Titan: Where's the Wet Stuff?
Cassini flew within 1200 kilometers (746 miles of Titan on Tuesday and collected a variety of data. Those most relevant to the liquid hydrocarbon question were captured by the spacecraft's Imaging Science Subsystem (ISS) cameras and its RADAR (Radio Detection and Ranging) instrument.
Had Cassini found liquid on Titan's surface, it would have been like hitting a home run its first time at bat. But, says Caroline Porco, who heads Cassini's imaging team, "We have not seen a specular reflection yet in any of our data." That doesn't mean there's no liquid anywhere on the surface. Cassini was only able to look for specular reflections on a "thin little region" of the planet on its first close Titan flyby. As for the rest of the moon's surface, "we can't say one way or the other. I think the jury is still out whether or not there's any fluids on the surface of Titan," Porco says.
Cassini also used a second instrument, its RADAR system, to look for evidence of liquid. Cassini's RADAR can operate in several different modes. One of these modes produces images of the surface. RADAR images aren't like the pictures captured by the ISS camera; they're not images of the light radiating out from the surface. Rather, the RADAR system shines its own light on Titan, using a microwave antenna as its light source. It beams microwave pulses at the surface, and then measures the strength of the signal reflected back to the spacecraft. Where there is a very strong reflection, the image gets a white pixel; where there's no reflection at all, the image is black; various shades of gray represent intermediate signal strengths.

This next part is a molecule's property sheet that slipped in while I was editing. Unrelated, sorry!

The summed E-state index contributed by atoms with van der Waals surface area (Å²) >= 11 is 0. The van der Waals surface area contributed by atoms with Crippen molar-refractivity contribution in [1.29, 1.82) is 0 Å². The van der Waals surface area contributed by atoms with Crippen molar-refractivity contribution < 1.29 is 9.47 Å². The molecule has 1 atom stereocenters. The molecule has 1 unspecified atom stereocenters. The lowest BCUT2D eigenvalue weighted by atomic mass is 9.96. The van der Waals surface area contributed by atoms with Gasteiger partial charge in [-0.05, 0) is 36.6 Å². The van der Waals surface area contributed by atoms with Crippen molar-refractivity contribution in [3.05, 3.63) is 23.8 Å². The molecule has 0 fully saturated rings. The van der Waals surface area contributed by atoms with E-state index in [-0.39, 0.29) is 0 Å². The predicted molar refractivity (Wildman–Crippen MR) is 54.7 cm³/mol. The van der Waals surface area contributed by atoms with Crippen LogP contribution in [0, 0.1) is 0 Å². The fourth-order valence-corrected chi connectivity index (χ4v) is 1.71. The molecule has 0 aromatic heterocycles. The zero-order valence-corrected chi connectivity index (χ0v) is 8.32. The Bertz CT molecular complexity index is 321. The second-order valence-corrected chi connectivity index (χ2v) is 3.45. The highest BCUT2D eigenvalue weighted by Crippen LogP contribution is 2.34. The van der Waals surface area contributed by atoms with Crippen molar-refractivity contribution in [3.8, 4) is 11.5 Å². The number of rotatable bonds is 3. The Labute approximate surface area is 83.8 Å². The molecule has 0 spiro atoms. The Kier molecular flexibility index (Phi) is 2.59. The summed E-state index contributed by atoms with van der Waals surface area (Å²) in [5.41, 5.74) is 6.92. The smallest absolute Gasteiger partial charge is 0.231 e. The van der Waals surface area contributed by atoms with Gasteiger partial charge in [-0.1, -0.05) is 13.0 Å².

Sounds simple enough. Until you realize that multiple factors can affect the strength of the reflection at a particular point. One factor is slope. If the surface that catches the microwave beam is sloped toward the spacecraft, a strong signal comes back. If it's pointed away, nothing. Roughness also matters. Rough surfaces scatter the microwaves, reducing the reflection somewhat. But a completely smooth horizontal surface (a body of liquid, for example) reflects all the light away in the opposite direction, so it appears black in the resulting image. The third factor depends on the composition of the surface material. Rocks produce a relatively strong reflection. Organic goo - and scientists expect to find lots of organic goo on Titan - produces a relatively weak reflection.
It's also worth noting that the RADAR imaging technique won't always reveal bodies of liquid, even if they're there. It depends on the weather. If it's a very windy day on Titan, the winds will kick up a lot of waves. Otherwise glassy-smooth liquid surfaces will be rough and choppy. The RADAR system will see gray instead of black. So Cassini could fly right over a lake, image it with RADAR, and never even know it's there.
The take-home message from the initial RADAR results is what has become a mantra of sorts for the Cassini science team: "We don't have answers yet. It's going to take a while." For one thing, the area imaged by Cassini's RADAR during its first close flyby of Titan is only about 1 percent of the moon's surface. Fox News might be willing to call an election with only 1 percent of the vote counted, but planetary scientists tend to proceed with a bit more caution. In addition, Cassini can't do RADAR imaging and take ISS visible and infrared images of the same region of the moon's surface during the same flyby. The instruments are on different sides of the spacecraft; they can't be operated simultaneously. So there is no overlap between the ISS and RADAR data acquired to date. When scientists have both types of data for the same area (along with other types of data that Cassini can acquire), they'll be in a much stronger position to pull together a comprehensive interpretation.
So is the surface of Titan dotted with hydrocarbon lakes? Perhaps the question is best answered by the inscrutable message from Mattel's Magic 8-ball: Hazy now. Try again later.